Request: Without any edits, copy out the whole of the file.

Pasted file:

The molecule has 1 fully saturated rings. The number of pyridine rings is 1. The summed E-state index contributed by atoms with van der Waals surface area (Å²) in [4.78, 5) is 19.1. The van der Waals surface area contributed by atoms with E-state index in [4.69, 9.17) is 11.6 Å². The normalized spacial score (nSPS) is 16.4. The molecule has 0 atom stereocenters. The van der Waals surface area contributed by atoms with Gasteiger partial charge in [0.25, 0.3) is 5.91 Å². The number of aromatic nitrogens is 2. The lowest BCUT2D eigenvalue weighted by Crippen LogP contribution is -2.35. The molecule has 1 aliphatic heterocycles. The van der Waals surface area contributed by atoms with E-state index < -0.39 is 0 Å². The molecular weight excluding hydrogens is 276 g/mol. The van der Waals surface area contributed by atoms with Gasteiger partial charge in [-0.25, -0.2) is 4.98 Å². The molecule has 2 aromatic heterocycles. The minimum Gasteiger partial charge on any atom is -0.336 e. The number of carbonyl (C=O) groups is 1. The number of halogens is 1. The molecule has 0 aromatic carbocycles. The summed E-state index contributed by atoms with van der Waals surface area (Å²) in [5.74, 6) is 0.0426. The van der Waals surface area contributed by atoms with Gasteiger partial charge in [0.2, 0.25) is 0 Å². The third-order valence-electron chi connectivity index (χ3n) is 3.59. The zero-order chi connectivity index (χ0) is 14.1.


The molecule has 1 fully saturated rings. The number of pyridine rings is 1. The summed E-state index contributed by atoms with van der Waals surface area (Å²) in [4.78, 5) is 19.1. The van der Waals surface area contributed by atoms with E-state index in [4.69, 9.17) is 11.6 Å². The normalized spacial score (nSPS) is 16.4. The molecule has 0 atom stereocenters. The van der Waals surface area contributed by atoms with Gasteiger partial charge in [0.25, 0.3) is 5.91 Å². The number of aromatic nitrogens is 2. The lowest BCUT2D eigenvalue weighted by Crippen LogP contribution is -2.35. The molecule has 1 aliphatic heterocycles. The van der Waals surface area contributed by atoms with E-state index < -0.39 is 0 Å². The molecular weight excluding hydrogens is 276 g/mol. The van der Waals surface area contributed by atoms with Gasteiger partial charge in [-0.25, -0.2) is 4.98 Å². The molecule has 2 aromatic heterocycles. The minimum Gasteiger partial charge on any atom is -0.336 e. The number of carbonyl (C=O) groups is 1. The number of halogens is 1. The molecule has 0 aromatic carbocycles. The summed E-state index contributed by atoms with van der Waals surface area (Å²) in [5.74, 6) is 0.0426. The van der Waals surface area contributed by atoms with Gasteiger partial charge in [0.2, 0.25) is 0 Å². The third-order valence-electron chi connectivity index (χ3n) is 3.59. The zero-order chi connectivity index (χ0) is 14.1.